23 Oct 2014
October 24, 2014. Even as researchers gain traction on the genes involved in schizophrenia, turning these discoveries into clinically actionable information faces plenty of challenges. Drug development for psychiatric conditions takes longer and fails more often than that for other conditions, prompting the exit of drug companies from psychiatry. Despite these difficulties, researchers in two plenaries discussed ways to smooth the road for getting genetic discoveries into the clinic.
One way to reduce risk to drug companies may be through public-private partnerships, such as the one forged by NEWMEDS in Europe. On Monday, October 14, Tine Stensbol of Lundbeck in Denmark described this project, a collaboration of 19 different pharmaceutical and academic institutions that have drawn up a plan to clear bottlenecks in drug development for schizophrenia and depression. NEWMEDS was born in 2009 with €1 billion contributed by the European Union and €1 billion by drug companies, and an understanding that any intellectual property that came out of the collaboration would be shared. Slated to end in 2015, the project is focused on improving animal models for psychiatric disease, which often do not predict drug efficacy, and finding biomarkers that could subtype disorders, which could give cleaner results in clinical trials.
One achievement Stensbol noted was to get the CANTAB suite of cognitive tests for rodents up and running across different sites. "It's a little boring because it's just replicating, but it's really important," Stensbol said. The collaboration also made a database of past clinical trials for psychiatric drugs, with analyses showing that outcomes at four weeks are equivalent to those at six weeks, suggesting that answers to trials can be obtained sooner—and more cheaply—than previously thought. She also noted that women in clinical trials had less of a placebo effect than men, suggesting that a drug's true effect size may be more easily obtained in women.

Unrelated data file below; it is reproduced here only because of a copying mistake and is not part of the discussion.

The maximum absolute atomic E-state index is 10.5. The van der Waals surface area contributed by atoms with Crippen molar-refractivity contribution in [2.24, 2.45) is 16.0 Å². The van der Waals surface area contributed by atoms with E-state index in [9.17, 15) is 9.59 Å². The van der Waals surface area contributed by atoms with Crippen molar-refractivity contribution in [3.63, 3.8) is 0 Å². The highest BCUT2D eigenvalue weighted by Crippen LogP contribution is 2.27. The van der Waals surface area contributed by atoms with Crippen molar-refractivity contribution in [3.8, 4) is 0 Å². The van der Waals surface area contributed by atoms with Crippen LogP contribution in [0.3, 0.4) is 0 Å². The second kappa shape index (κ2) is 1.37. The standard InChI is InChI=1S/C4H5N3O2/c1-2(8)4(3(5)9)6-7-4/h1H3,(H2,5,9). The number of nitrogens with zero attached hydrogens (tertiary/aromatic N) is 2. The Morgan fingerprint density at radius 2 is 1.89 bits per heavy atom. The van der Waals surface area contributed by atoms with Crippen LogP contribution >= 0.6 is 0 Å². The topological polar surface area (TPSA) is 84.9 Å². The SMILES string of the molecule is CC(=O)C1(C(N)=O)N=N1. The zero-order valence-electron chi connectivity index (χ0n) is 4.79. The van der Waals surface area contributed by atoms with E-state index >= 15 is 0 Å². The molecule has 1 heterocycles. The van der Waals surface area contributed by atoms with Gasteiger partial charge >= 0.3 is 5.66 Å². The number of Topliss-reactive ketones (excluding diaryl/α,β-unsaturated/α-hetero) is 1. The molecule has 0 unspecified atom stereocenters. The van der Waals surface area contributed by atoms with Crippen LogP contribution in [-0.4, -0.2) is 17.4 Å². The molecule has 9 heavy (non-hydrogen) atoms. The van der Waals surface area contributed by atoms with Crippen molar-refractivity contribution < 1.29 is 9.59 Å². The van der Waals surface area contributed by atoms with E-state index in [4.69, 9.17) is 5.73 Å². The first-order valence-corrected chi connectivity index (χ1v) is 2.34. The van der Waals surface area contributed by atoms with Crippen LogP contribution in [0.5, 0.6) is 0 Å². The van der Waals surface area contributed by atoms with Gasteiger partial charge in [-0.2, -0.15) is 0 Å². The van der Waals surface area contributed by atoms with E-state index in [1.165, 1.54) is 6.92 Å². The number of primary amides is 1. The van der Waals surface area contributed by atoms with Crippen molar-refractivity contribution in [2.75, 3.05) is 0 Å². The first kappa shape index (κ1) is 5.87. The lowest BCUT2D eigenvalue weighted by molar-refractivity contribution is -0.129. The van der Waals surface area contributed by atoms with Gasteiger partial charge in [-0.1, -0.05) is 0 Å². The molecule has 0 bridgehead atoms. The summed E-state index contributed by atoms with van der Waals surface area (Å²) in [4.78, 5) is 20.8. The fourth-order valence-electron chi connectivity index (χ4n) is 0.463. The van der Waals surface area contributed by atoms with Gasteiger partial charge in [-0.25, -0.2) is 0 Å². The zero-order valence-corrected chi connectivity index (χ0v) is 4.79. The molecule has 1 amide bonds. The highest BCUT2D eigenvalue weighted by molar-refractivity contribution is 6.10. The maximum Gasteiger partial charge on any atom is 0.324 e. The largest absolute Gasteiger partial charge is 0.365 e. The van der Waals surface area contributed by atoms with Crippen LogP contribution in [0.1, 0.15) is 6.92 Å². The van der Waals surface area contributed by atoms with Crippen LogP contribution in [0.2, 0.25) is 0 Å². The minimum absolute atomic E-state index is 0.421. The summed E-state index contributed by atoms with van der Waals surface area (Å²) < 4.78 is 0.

The group is also developing three mouse models of copy number variations (CNVs) associated with increased risk for schizophrenia: 1q21.1, 15q13.3, and 22q11.2. Some of this risk might be mediated by cognitive and brain abnormalities, according to their study published last year of unaffected human carriers of these CNVs (see SRF related news report).
Panelists discuss pathways to therapy
A plenary panel on Wednesday, October 15, took up the "bench to bedside" question again. Raimund Buller of Lundbeck outlined the problems that made drug companies skittish: poor animal models (too often based on how current drugs work), no biomarkers for the disorders, heterogeneity within a diagnosis, and the increasing placebo response. Despite all that, he said that pharma has an interest in genetics, which could help remedy these problems. He also proposed collaborations among drug companies, academia, and regulators with clear roadmaps and honest timetables.
"We have a harder problem than anywhere else in medicine," said Steve Hyman of the Broad Institute, Cambridge, Massachusetts, noting the high polygenicity, heterogeneity in etiology, and small effect sizes of signals coming out of genomewide association studies (GWAS), combined with the inability to access the brain, let alone the circuits, involved. Calling the latest schizophrenia GWAS "a difficult beginning," he pointed optimistically to new and ever cheaper ways of interrogating the genome. He also suggested that in vitro systems of human cells, such as induced pluripotent stem cells (iPSCs) or organoid culture systems, may be more useful than transgenic mice for understanding the function of the hundreds of variants that increase risk for diseases such as schizophrenia or autism. For example, even if it were possible to swap the more than 100 schizophrenia variants into a mouse, it would still not be a schizophrenia mouse because it lacks the exact brain regions and cell types found in humans, he said.
Peter Falkai of the University of Gottingen, Germany, presented the clinician's perspective, citing pharmacogenetics—the genetics of drug response—as the most promising bridge to the clinic. Yet how strong the effects and the evidence should be before introducing genetic tests to the clinic remain unclear. He also noted ethical issues in making genetic counseling routine, communicating realistic expectations about the meaning of test results, and putting into place legal and institutional guidelines for genetic counseling.